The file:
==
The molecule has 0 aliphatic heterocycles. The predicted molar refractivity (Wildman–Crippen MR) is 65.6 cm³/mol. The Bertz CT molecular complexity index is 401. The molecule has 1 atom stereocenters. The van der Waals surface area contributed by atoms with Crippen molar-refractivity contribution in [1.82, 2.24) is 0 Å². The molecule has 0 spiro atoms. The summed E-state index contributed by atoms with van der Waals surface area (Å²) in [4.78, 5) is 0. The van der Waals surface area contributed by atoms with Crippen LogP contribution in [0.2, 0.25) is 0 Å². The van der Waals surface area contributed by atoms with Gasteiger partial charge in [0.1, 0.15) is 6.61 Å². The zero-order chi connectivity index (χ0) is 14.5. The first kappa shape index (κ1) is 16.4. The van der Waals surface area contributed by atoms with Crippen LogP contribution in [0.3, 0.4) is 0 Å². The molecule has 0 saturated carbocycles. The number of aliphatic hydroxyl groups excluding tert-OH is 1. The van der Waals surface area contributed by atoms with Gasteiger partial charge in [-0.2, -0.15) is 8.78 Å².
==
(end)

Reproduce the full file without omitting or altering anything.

The molecule has 0 aliphatic heterocycles. The predicted molar refractivity (Wildman–Crippen MR) is 65.6 cm³/mol. The Bertz CT molecular complexity index is 401. The molecule has 1 atom stereocenters. The van der Waals surface area contributed by atoms with Crippen molar-refractivity contribution in [1.82, 2.24) is 0 Å². The molecule has 0 spiro atoms. The summed E-state index contributed by atoms with van der Waals surface area (Å²) in [4.78, 5) is 0. The van der Waals surface area contributed by atoms with Crippen LogP contribution in [0.2, 0.25) is 0 Å². The van der Waals surface area contributed by atoms with Gasteiger partial charge in [0.1, 0.15) is 6.61 Å². The zero-order chi connectivity index (χ0) is 14.5. The first kappa shape index (κ1) is 16.4. The van der Waals surface area contributed by atoms with Crippen LogP contribution in [0.3, 0.4) is 0 Å². The molecule has 0 saturated carbocycles. The number of aliphatic hydroxyl groups excluding tert-OH is 1. The van der Waals surface area contributed by atoms with Gasteiger partial charge in [-0.2, -0.15) is 8.78 Å².